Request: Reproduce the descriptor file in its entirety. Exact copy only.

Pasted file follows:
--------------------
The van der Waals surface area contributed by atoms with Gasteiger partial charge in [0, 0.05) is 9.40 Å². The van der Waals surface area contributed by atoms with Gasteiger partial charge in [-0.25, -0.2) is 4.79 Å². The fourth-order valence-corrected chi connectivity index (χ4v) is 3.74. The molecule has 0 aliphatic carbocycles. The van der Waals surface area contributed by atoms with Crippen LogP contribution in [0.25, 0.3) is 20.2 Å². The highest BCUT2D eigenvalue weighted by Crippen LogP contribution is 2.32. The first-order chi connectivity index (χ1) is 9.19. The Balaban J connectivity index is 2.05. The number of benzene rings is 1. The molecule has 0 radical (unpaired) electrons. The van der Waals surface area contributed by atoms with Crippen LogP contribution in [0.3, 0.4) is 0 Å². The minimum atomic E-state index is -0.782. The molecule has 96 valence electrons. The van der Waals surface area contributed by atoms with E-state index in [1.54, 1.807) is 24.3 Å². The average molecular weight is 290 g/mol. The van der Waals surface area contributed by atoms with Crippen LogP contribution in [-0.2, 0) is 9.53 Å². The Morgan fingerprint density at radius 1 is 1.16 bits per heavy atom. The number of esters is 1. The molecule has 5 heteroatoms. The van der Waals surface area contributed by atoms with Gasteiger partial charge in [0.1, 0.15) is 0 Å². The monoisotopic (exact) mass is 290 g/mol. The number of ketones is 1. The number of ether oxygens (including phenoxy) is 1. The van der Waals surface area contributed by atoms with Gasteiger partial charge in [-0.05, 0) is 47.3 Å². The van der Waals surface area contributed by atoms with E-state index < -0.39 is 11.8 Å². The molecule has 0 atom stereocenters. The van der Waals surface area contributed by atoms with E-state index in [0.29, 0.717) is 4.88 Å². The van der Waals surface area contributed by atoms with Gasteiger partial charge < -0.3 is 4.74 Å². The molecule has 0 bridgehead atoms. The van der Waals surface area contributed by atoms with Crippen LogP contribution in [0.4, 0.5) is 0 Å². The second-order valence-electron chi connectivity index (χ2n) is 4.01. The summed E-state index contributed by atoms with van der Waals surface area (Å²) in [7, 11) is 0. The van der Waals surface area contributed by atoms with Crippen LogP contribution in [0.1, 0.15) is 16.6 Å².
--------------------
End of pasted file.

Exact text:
The van der Waals surface area contributed by atoms with Gasteiger partial charge in [0, 0.05) is 9.40 Å². The van der Waals surface area contributed by atoms with Gasteiger partial charge in [-0.25, -0.2) is 4.79 Å². The fourth-order valence-corrected chi connectivity index (χ4v) is 3.74. The molecule has 0 aliphatic carbocycles. The van der Waals surface area contributed by atoms with Crippen LogP contribution in [0.25, 0.3) is 20.2 Å². The highest BCUT2D eigenvalue weighted by Crippen LogP contribution is 2.32. The first-order chi connectivity index (χ1) is 9.19. The Balaban J connectivity index is 2.05. The number of benzene rings is 1. The molecule has 0 radical (unpaired) electrons. The van der Waals surface area contributed by atoms with Crippen LogP contribution in [0.3, 0.4) is 0 Å². The minimum atomic E-state index is -0.782. The molecule has 96 valence electrons. The van der Waals surface area contributed by atoms with E-state index in [1.54, 1.807) is 24.3 Å². The average molecular weight is 290 g/mol. The van der Waals surface area contributed by atoms with Crippen LogP contribution in [-0.2, 0) is 9.53 Å². The Morgan fingerprint density at radius 1 is 1.16 bits per heavy atom. The number of esters is 1. The molecule has 5 heteroatoms. The van der Waals surface area contributed by atoms with Gasteiger partial charge in [0.1, 0.15) is 0 Å². The monoisotopic (exact) mass is 290 g/mol. The number of ketones is 1. The number of ether oxygens (including phenoxy) is 1. The van der Waals surface area contributed by atoms with Gasteiger partial charge in [-0.05, 0) is 47.3 Å². The van der Waals surface area contributed by atoms with E-state index < -0.39 is 11.8 Å². The molecule has 0 atom stereocenters. The van der Waals surface area contributed by atoms with E-state index in [0.29, 0.717) is 4.88 Å². The van der Waals surface area contributed by atoms with Gasteiger partial charge < -0.3 is 4.74 Å². The molecule has 0 bridgehead atoms. The van der Waals surface area contributed by atoms with Crippen LogP contribution in [0.4, 0.5) is 0 Å². The second-order valence-electron chi connectivity index (χ2n) is 4.01. The summed E-state index contributed by atoms with van der Waals surface area (Å²) in [7, 11) is 0. The van der Waals surface area contributed by atoms with Crippen LogP contribution in [0.1, 0.15) is 16.6 Å².